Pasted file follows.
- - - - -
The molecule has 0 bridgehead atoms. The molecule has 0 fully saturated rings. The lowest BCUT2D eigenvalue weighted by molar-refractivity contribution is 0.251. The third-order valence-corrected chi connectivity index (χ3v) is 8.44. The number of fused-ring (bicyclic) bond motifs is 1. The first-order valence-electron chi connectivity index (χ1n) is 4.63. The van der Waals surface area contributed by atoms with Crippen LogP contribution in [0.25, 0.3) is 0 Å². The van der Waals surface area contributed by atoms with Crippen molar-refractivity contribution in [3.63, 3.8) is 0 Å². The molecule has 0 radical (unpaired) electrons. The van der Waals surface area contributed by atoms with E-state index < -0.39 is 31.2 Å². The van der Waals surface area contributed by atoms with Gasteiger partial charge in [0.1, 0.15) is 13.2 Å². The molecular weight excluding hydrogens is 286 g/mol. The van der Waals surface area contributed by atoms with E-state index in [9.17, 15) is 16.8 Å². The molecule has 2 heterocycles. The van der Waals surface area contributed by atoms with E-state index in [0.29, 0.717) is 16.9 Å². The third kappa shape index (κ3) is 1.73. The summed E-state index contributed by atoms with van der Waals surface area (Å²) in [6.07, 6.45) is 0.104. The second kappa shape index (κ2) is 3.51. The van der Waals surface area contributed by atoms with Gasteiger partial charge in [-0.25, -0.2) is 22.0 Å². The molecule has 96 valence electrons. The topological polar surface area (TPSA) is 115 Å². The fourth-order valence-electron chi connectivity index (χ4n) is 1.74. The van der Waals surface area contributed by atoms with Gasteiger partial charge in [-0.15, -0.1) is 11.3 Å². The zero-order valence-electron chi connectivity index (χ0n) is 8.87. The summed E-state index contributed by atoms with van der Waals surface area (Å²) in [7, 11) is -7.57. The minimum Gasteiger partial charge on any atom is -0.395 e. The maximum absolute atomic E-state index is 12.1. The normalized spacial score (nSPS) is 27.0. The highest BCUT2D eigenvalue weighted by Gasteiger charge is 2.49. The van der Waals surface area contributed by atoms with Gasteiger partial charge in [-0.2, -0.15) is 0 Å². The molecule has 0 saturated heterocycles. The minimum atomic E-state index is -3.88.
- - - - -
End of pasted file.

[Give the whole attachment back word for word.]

The molecule has 0 bridgehead atoms. The molecule has 0 fully saturated rings. The lowest BCUT2D eigenvalue weighted by molar-refractivity contribution is 0.251. The third-order valence-corrected chi connectivity index (χ3v) is 8.44. The number of fused-ring (bicyclic) bond motifs is 1. The first-order valence-electron chi connectivity index (χ1n) is 4.63. The van der Waals surface area contributed by atoms with Crippen LogP contribution in [0.25, 0.3) is 0 Å². The van der Waals surface area contributed by atoms with Crippen molar-refractivity contribution in [3.63, 3.8) is 0 Å². The molecule has 0 radical (unpaired) electrons. The van der Waals surface area contributed by atoms with E-state index < -0.39 is 31.2 Å². The van der Waals surface area contributed by atoms with Gasteiger partial charge in [0.1, 0.15) is 13.2 Å². The molecular weight excluding hydrogens is 286 g/mol. The van der Waals surface area contributed by atoms with E-state index in [9.17, 15) is 16.8 Å². The molecule has 2 heterocycles. The van der Waals surface area contributed by atoms with E-state index in [0.29, 0.717) is 16.9 Å². The third kappa shape index (κ3) is 1.73. The summed E-state index contributed by atoms with van der Waals surface area (Å²) in [6.07, 6.45) is 0.104. The second kappa shape index (κ2) is 3.51. The van der Waals surface area contributed by atoms with Gasteiger partial charge in [-0.25, -0.2) is 22.0 Å². The molecule has 96 valence electrons. The topological polar surface area (TPSA) is 115 Å². The fourth-order valence-electron chi connectivity index (χ4n) is 1.74. The van der Waals surface area contributed by atoms with Gasteiger partial charge in [-0.15, -0.1) is 11.3 Å². The zero-order valence-electron chi connectivity index (χ0n) is 8.87. The summed E-state index contributed by atoms with van der Waals surface area (Å²) in [7, 11) is -7.57. The minimum Gasteiger partial charge on any atom is -0.395 e. The maximum absolute atomic E-state index is 12.1. The normalized spacial score (nSPS) is 27.0. The highest BCUT2D eigenvalue weighted by Gasteiger charge is 2.49. The van der Waals surface area contributed by atoms with Gasteiger partial charge in [-0.2, -0.15) is 0 Å². The molecule has 0 saturated heterocycles. The minimum atomic E-state index is -3.88.